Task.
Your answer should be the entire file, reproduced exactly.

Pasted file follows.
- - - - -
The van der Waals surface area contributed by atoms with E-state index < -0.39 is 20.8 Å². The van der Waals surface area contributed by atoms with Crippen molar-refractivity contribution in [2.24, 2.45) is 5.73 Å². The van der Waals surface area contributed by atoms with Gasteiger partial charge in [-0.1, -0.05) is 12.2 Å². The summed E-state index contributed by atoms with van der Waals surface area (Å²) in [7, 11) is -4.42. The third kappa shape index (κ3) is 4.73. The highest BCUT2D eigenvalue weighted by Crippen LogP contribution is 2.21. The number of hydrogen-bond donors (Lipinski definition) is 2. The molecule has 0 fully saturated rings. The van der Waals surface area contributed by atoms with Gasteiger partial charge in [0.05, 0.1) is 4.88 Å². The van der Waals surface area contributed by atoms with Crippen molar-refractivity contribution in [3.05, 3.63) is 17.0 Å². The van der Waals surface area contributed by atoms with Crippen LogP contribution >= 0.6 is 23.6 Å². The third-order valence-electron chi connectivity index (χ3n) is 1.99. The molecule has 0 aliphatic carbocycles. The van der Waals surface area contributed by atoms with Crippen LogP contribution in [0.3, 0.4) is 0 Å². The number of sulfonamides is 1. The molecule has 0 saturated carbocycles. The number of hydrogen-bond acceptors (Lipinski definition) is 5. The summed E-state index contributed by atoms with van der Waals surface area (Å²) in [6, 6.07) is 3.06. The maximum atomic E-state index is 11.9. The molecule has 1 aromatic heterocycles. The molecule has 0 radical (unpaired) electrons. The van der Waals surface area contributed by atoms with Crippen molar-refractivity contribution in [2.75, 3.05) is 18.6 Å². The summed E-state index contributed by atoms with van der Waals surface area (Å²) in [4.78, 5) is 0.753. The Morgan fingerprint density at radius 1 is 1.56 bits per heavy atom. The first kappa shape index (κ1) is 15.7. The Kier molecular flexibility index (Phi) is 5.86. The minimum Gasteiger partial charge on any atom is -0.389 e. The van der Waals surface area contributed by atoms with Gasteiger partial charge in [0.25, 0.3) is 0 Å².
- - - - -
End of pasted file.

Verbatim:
The van der Waals surface area contributed by atoms with E-state index < -0.39 is 20.8 Å². The van der Waals surface area contributed by atoms with Crippen molar-refractivity contribution in [2.24, 2.45) is 5.73 Å². The van der Waals surface area contributed by atoms with Gasteiger partial charge in [-0.1, -0.05) is 12.2 Å². The summed E-state index contributed by atoms with van der Waals surface area (Å²) in [7, 11) is -4.42. The third kappa shape index (κ3) is 4.73. The highest BCUT2D eigenvalue weighted by Crippen LogP contribution is 2.21. The number of hydrogen-bond donors (Lipinski definition) is 2. The molecule has 0 fully saturated rings. The van der Waals surface area contributed by atoms with Gasteiger partial charge in [0.05, 0.1) is 4.88 Å². The van der Waals surface area contributed by atoms with Crippen molar-refractivity contribution in [3.05, 3.63) is 17.0 Å². The van der Waals surface area contributed by atoms with Crippen LogP contribution >= 0.6 is 23.6 Å². The third-order valence-electron chi connectivity index (χ3n) is 1.99. The molecule has 0 aliphatic carbocycles. The van der Waals surface area contributed by atoms with Crippen LogP contribution in [0.3, 0.4) is 0 Å². The number of sulfonamides is 1. The molecule has 0 saturated carbocycles. The number of hydrogen-bond acceptors (Lipinski definition) is 5. The summed E-state index contributed by atoms with van der Waals surface area (Å²) in [6, 6.07) is 3.06. The maximum atomic E-state index is 11.9. The molecule has 1 aromatic heterocycles. The molecule has 0 radical (unpaired) electrons. The van der Waals surface area contributed by atoms with Crippen molar-refractivity contribution in [2.75, 3.05) is 18.6 Å². The summed E-state index contributed by atoms with van der Waals surface area (Å²) in [4.78, 5) is 0.753. The Morgan fingerprint density at radius 1 is 1.56 bits per heavy atom. The first kappa shape index (κ1) is 15.7. The Kier molecular flexibility index (Phi) is 5.86. The minimum Gasteiger partial charge on any atom is -0.389 e. The van der Waals surface area contributed by atoms with Gasteiger partial charge in [0.25, 0.3) is 0 Å².